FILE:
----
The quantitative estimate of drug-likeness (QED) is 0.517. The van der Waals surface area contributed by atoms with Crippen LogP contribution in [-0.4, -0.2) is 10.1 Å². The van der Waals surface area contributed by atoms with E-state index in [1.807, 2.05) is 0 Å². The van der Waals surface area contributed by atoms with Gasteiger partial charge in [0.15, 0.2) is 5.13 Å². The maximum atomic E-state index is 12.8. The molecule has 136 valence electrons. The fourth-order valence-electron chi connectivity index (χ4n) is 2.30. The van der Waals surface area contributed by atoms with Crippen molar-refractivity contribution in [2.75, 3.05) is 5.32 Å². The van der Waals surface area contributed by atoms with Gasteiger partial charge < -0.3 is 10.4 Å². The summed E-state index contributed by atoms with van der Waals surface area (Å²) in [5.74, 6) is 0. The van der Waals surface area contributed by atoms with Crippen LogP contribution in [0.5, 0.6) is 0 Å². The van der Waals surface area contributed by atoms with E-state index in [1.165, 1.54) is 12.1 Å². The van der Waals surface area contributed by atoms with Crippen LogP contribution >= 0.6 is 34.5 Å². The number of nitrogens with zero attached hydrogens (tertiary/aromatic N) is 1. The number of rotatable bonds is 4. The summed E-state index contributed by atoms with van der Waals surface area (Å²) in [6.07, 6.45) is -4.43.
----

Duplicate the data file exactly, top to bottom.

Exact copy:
The quantitative estimate of drug-likeness (QED) is 0.517. The van der Waals surface area contributed by atoms with Crippen LogP contribution in [-0.4, -0.2) is 10.1 Å². The van der Waals surface area contributed by atoms with E-state index in [1.807, 2.05) is 0 Å². The van der Waals surface area contributed by atoms with Gasteiger partial charge in [0.15, 0.2) is 5.13 Å². The maximum atomic E-state index is 12.8. The molecule has 136 valence electrons. The fourth-order valence-electron chi connectivity index (χ4n) is 2.30. The van der Waals surface area contributed by atoms with Crippen molar-refractivity contribution in [2.75, 3.05) is 5.32 Å². The van der Waals surface area contributed by atoms with Gasteiger partial charge < -0.3 is 10.4 Å². The summed E-state index contributed by atoms with van der Waals surface area (Å²) in [5.74, 6) is 0. The van der Waals surface area contributed by atoms with Crippen LogP contribution in [0.5, 0.6) is 0 Å². The van der Waals surface area contributed by atoms with E-state index in [1.165, 1.54) is 12.1 Å². The van der Waals surface area contributed by atoms with Crippen LogP contribution >= 0.6 is 34.5 Å². The number of nitrogens with zero attached hydrogens (tertiary/aromatic N) is 1. The number of rotatable bonds is 4. The summed E-state index contributed by atoms with van der Waals surface area (Å²) in [6.07, 6.45) is -4.43.